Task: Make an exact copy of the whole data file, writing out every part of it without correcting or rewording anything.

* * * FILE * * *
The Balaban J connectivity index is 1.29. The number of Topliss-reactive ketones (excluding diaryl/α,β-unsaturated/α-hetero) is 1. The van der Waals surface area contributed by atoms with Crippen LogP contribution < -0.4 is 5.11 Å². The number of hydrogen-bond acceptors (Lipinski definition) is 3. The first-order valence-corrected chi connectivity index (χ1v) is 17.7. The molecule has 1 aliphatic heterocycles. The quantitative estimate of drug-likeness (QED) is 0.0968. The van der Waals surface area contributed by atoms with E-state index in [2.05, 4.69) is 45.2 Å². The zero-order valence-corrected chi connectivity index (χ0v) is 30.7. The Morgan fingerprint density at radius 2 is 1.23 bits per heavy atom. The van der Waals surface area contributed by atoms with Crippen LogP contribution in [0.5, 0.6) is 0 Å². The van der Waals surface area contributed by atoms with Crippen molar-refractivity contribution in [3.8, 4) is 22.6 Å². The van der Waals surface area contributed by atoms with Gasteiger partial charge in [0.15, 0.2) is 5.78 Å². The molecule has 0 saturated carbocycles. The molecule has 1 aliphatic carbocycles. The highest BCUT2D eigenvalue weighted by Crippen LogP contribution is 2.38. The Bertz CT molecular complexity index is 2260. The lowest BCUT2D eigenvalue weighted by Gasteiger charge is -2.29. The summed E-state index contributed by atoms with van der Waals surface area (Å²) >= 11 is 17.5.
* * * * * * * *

The Balaban J connectivity index is 1.29. The number of Topliss-reactive ketones (excluding diaryl/α,β-unsaturated/α-hetero) is 1. The van der Waals surface area contributed by atoms with Crippen LogP contribution < -0.4 is 5.11 Å². The number of hydrogen-bond acceptors (Lipinski definition) is 3. The first-order valence-corrected chi connectivity index (χ1v) is 17.7. The molecule has 1 aliphatic heterocycles. The quantitative estimate of drug-likeness (QED) is 0.0968. The van der Waals surface area contributed by atoms with E-state index in [2.05, 4.69) is 45.2 Å². The zero-order valence-corrected chi connectivity index (χ0v) is 30.7. The Morgan fingerprint density at radius 2 is 1.23 bits per heavy atom. The van der Waals surface area contributed by atoms with Crippen LogP contribution in [0.5, 0.6) is 0 Å². The van der Waals surface area contributed by atoms with Crippen molar-refractivity contribution in [3.8, 4) is 22.6 Å². The van der Waals surface area contributed by atoms with Gasteiger partial charge in [0.15, 0.2) is 5.78 Å². The molecule has 0 saturated carbocycles. The molecule has 1 aliphatic carbocycles. The highest BCUT2D eigenvalue weighted by Crippen LogP contribution is 2.38. The Bertz CT molecular complexity index is 2260. The lowest BCUT2D eigenvalue weighted by Gasteiger charge is -2.29. The summed E-state index contributed by atoms with van der Waals surface area (Å²) >= 11 is 17.5.